In general, signs perform the following functions:
- Information-provision: signs conveying information about services and facilities, such as maps, directories, instructional signs or interpretive signage used in museums, galleries, zoological gardens, parks and gardens, exhibitions, tourist and cultural attractions that enhance the customer’s experience.A relevant example will be the directional signs that are all over the Alipur Zoo.
- Persuasion: promotional signage designed to persuade users of the virtues of a company, product or brand.
- Direction/ Navigation: signs demonstrating the location of services, facilities, functional spaces and key areas, such as signposts or directional arrows.
- Identification: signs indicating services and facilities, such as room names and numbers, restroom signs, or floor designations.
- Safety and Regulatory: signs giving warning or safety instructions, such as warning signs, traffic signs, exit signs, signs indicating what to do in an emergency or natural disaster or signs conveying rules and regulations.eg:’ In case of fire, break Glass’, a commonplace sign outside a fire alarm, ‘to stop a train, pull chain’, etc.
Pictograms are images commonly used to express the message of a sign. In conventional signage, pictograms follow specific sets of color, shape and sizing codes based on the laws of the country in which the signage is being displayed. For example, In UK and EU signage, the width of a sign’s pictogram must be 80% the height of the area it is printed to. In the US, in order to obey the ADA Accessibility Guidelines, the same pictogram must be located within its own defined field, with raised characters and braille located beneath the field.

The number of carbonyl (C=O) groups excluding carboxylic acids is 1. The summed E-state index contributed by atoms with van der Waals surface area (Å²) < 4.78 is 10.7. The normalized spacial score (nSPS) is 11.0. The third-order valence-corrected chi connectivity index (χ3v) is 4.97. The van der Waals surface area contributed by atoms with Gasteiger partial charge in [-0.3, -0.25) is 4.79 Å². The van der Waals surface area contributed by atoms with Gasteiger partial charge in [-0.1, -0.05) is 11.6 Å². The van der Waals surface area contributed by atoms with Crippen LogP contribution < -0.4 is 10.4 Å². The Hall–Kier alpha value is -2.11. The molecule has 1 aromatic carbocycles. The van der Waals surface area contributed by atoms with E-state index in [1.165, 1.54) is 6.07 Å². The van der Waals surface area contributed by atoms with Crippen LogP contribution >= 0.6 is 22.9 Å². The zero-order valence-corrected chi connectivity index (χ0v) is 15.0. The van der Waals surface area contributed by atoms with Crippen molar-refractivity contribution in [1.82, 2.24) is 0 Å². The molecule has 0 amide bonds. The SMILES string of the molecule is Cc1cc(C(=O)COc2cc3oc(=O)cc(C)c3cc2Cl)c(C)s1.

For a pictogram to fulfill its purpose, it must be comprehensible across cultures and languages, even if there is no text present. Following universal color and shape conventions increases the likelihood that the pictogram and sign will be understood by all, irrespective of race, culture, or nationality.
The shape of a sign can help to convey its message. The shape can be brand- or design-based or can be part of a set of signage conventions used to standardize sign meaning. Usage of particular shapes may vary by country and culture.
Some common signage shape modules are as follows:
- Rectangular signs are often used to portray general information to an audience, like the direction-based signs in an airport, eg. ‘terminal is to the left’.
- Circular signs often represent an instruction that must be obeyed, either mandatory or prohibitive, for example, the fact that smoking is prohibited within a building is often informed through a circular sign.
- Triangular signs are often warning signs, used to convey danger or caution.A relevant example will be traffic signs like ‘No U-turn’ or ‘Speed below 60kph’.
Technology plays a key role in the muddling world of signs.The material, processes and technical innovations that go into the making of a sign are listed below:
Materials: The common materials used in sign-making shops are Acrylic, Aluminium composite panel, Corrugated plastic, High-density polyethylene, Polypropylene, polystyrene, and other thermoplastics.
Signs frequently use lighting as a means of increasing they’re visibly and to better attract the attention of a customer.
Neon signs are produced by the craft of bending glass tubing into shapes. Light–emitting diode (LED) technology is frequently used in signs. This technology, first used primarily at sporting events like the Olympics and The World Cup, later appeared at businesses, churches, schools, and government buildings.